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  • Title: Romeo and Juliet (Quarto 1, 1597)
  • Editor: Roger Apfelbaum
  • ISBN: 1-55058-299-2

    Copyright Internet Shakespeare Editions. This text may be freely used for educational, non-proift purposes; for all other uses contact the Coordinating Editor.
    Author: William Shakespeare
    Editor: Roger Apfelbaum
    Not Peer Reviewed

    Romeo and Juliet (Quarto 1, 1597)

    The excellent Tragedie

    Rom:Spakest thou of Iuliet, how is it with her?
    1910Doth she not thinke me an olde murderer,
    Now I haue stainde the childhood of her ioy,
    With bloud remou'd but little from her owne?
    Where is she? and how doth she? And what sayes
    My conceal'd Lady to our canceld loue?
    1915Nur:Oh she saith nothing, but weepes and pules,
    And now fals on her bed, now on the ground,
    And Tybalt cryes, and then on Romeo calles.
    Rom.As if that name shot from the deadly leuel of a gun
    1920Did murder her, as that names cursed hand
    Murderd her kinsman. Ah tell me holy Fryer
    In what vile part of this Anatomy
    Doth my name lye? Tell me that I may sacke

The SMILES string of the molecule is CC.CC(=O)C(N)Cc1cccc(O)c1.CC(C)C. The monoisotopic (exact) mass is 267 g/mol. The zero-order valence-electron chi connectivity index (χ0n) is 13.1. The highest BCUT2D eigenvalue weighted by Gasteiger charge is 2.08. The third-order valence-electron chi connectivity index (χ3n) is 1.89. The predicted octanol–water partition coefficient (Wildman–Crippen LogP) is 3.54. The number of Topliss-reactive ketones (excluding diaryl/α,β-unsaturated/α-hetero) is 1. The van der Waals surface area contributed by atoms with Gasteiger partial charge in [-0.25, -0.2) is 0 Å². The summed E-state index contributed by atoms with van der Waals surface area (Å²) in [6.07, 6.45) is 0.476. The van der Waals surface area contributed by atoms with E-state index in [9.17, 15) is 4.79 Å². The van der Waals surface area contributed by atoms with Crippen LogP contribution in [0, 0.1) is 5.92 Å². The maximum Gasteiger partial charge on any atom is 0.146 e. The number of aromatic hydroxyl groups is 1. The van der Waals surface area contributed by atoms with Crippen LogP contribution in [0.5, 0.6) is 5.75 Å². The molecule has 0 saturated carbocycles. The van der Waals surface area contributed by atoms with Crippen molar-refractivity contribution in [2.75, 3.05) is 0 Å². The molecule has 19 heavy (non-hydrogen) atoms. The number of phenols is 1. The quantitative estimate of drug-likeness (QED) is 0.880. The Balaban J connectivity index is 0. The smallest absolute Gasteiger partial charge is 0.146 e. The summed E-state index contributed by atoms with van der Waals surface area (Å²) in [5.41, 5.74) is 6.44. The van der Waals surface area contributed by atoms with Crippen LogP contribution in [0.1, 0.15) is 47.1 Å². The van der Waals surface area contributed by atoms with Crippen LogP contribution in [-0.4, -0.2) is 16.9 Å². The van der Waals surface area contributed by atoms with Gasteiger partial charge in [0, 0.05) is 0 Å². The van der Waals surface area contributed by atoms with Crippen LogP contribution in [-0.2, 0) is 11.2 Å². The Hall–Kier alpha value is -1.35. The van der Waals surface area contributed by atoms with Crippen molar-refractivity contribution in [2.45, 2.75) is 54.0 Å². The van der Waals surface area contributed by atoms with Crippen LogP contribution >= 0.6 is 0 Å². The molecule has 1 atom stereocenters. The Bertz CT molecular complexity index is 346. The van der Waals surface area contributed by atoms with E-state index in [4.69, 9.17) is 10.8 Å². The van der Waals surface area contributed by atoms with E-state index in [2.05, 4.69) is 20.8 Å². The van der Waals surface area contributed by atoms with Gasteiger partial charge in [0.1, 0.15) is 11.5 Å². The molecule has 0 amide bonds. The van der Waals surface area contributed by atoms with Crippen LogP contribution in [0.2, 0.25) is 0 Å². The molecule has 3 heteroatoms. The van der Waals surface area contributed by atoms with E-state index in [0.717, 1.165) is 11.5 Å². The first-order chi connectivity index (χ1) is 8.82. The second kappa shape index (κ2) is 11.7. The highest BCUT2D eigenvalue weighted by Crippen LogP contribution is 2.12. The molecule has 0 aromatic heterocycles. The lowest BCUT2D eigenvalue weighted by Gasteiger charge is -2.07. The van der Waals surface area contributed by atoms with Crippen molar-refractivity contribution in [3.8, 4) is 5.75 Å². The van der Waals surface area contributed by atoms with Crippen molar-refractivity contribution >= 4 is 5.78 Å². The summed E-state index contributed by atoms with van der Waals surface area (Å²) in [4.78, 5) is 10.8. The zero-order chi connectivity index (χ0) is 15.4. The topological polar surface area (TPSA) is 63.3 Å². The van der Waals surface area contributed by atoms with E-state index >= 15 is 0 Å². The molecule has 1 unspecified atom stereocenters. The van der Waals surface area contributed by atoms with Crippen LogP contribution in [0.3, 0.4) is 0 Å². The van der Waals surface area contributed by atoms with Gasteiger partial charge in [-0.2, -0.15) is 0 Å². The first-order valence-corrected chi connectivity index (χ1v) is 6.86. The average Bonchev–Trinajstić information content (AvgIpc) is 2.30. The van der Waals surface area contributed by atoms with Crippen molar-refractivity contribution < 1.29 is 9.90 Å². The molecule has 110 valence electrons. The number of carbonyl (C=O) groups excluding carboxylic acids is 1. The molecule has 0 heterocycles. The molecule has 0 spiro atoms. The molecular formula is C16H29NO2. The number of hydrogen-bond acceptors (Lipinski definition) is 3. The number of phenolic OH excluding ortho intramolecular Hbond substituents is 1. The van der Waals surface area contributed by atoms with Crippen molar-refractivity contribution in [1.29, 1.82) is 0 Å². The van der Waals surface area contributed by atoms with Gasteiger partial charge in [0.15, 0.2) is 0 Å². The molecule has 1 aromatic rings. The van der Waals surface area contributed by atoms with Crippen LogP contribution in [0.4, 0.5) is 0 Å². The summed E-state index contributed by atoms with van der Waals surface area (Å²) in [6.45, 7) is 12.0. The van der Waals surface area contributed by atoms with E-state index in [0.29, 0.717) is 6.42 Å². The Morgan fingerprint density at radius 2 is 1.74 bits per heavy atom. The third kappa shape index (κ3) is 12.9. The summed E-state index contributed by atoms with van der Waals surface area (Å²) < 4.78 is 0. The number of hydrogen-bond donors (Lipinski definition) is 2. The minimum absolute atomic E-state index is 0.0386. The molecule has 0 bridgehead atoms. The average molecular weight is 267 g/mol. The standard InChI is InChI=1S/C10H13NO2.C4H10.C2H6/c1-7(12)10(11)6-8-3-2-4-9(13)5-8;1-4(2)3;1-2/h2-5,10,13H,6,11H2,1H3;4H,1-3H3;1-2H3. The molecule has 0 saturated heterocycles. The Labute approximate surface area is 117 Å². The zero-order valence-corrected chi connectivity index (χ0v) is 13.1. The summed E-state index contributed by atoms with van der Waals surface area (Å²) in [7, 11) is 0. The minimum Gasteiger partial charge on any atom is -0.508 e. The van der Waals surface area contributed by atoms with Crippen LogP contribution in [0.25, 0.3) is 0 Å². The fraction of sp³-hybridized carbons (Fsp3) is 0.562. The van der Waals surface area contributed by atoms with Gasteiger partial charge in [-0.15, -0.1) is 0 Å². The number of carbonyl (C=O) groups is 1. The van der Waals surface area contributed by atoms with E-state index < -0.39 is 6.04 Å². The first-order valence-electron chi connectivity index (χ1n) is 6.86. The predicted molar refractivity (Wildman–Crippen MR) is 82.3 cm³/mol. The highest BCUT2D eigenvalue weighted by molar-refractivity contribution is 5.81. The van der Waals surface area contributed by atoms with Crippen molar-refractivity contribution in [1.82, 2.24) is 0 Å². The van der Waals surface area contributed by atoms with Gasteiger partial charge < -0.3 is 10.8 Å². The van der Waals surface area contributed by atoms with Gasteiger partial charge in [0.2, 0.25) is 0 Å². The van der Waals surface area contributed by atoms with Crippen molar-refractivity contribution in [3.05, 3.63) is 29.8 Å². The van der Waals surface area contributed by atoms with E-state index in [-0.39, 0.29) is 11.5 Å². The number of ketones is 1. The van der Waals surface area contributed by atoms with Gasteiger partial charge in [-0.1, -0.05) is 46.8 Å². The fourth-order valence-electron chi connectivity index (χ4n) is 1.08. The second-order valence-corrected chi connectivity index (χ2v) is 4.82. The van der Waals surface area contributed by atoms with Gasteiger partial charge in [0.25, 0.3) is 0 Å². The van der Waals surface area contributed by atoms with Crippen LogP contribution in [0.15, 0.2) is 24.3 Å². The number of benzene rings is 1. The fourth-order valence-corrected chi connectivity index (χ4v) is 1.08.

The hatefull mansion?
    He offers to stab himselfe, and Nurse snatches
    the dagger away.
    1925Fr:Hold, stay thy hand: art thou a man? thy forme
    Cryes out thou art, but thy wilde actes denote
    The vnresonable furyes of a beast.
    Vnseemely woman in a seeming man,
    1930Or ill beseeming beast in seeming both.
    Thou hast amaz'd me. By my holy order,
    I thought thy disposition better temperd,
    Hast thou slaine Tybalt? wilt thou slay thy selfe?
    And slay thy Lady too, that liues in thee?
    Rouse vp thy spirits, thy Lady Iuliet liues,
    For whose sweet sake thou wert but lately dead:
    There art thou happy. Tybalt would kill thee,
    1955But thou sluest Tybalt, there art thou happy too.
    A packe of blessings lights vpon thy backe,
    Happines Courts thee in his best array:
    1960But like a misbehaude and sullen wench
    Thou frownst vpon thy Fate that smilles on thee.